While the NFL preaches patience/temperance, a new exec MBA program at George Washington University—the first…designed especially for pro football players—takes the opposite approach. Called STAR, an acronym for Special Talent, Access, and Responsibility, the program treats entrepreneurial inclinations not as a frailty to be reined in but as a weapon to be honed and deployed.
We now know the scientific link between routine football plays and permanent brain damage. In the past 18 months, the owners of three different leagues locked out members of four different unions (National Football League players, National Basketball Association players, NFL referees, National Hockey League players). Penn State coaches and administrators protected an alleged child rapist. Sports fans are more likely than ever to understand that their ultimate escapist fantasy isn’t really all that escapist.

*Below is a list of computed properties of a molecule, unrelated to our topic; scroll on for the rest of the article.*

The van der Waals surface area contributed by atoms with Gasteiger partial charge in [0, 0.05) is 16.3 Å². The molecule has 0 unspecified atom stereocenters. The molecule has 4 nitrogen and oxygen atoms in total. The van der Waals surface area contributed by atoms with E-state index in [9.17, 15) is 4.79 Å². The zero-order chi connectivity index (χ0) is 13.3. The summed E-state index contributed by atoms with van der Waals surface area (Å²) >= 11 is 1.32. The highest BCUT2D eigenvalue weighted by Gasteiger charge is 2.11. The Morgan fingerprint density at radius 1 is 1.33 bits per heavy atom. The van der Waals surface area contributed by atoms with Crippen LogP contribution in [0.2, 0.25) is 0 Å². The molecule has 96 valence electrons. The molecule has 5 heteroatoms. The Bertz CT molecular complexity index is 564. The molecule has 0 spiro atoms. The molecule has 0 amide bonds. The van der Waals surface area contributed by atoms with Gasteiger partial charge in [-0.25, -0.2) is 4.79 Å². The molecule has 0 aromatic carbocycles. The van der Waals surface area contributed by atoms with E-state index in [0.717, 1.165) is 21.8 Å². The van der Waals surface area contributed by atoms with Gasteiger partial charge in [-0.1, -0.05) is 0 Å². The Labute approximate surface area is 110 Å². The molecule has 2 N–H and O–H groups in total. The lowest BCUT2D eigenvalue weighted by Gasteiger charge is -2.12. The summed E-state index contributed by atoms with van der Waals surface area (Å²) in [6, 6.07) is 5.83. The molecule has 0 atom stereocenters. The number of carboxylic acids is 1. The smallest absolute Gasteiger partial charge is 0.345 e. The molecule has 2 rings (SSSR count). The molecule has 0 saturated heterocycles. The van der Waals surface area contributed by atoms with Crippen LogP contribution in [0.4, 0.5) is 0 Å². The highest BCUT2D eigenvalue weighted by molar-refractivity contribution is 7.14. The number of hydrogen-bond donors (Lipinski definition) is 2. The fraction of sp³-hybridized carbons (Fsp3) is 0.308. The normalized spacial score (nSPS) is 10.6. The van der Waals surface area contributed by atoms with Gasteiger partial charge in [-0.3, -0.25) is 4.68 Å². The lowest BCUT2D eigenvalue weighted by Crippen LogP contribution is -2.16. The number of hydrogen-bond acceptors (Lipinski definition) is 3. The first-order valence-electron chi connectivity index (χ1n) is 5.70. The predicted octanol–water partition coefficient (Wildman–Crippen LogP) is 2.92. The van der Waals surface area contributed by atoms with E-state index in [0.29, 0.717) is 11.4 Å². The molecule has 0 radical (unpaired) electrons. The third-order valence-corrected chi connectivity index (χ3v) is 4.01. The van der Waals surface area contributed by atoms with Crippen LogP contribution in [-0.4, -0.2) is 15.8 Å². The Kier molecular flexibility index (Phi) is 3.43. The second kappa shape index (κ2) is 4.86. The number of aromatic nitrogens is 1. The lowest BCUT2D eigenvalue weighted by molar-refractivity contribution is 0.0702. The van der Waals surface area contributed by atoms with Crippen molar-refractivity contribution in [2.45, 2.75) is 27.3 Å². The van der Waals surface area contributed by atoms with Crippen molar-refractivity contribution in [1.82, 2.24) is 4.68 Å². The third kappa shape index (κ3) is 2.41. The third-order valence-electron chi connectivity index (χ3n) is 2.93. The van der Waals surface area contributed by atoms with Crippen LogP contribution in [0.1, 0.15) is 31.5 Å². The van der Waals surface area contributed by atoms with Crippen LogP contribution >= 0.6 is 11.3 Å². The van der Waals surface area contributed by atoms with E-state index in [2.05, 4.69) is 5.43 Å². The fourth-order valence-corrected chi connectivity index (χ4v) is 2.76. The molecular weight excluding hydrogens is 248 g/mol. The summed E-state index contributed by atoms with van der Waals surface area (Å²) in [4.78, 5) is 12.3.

‘What would a futurist predict about the NFL, thinking out to thirty or so years from now?’
The League has advantages. It looks good on screens. Its fantasy leagues speak to its social media and fan participation potential. It has speed, drama…and impact. Yet its disadvantages are many more. It requires physical sacrifice by players—including very young, amateur players—in ways that baseball, basketball, and soccer do not. And football does not speak to the future’s demographics or globalized communications technology, which are likely to include a speeding up of interconnected transnational culture—a sports commons. Soccer already has a passionate worldwide audience, as does basketball…Baseball has lucrative regional constituents…
more at The New Yorker.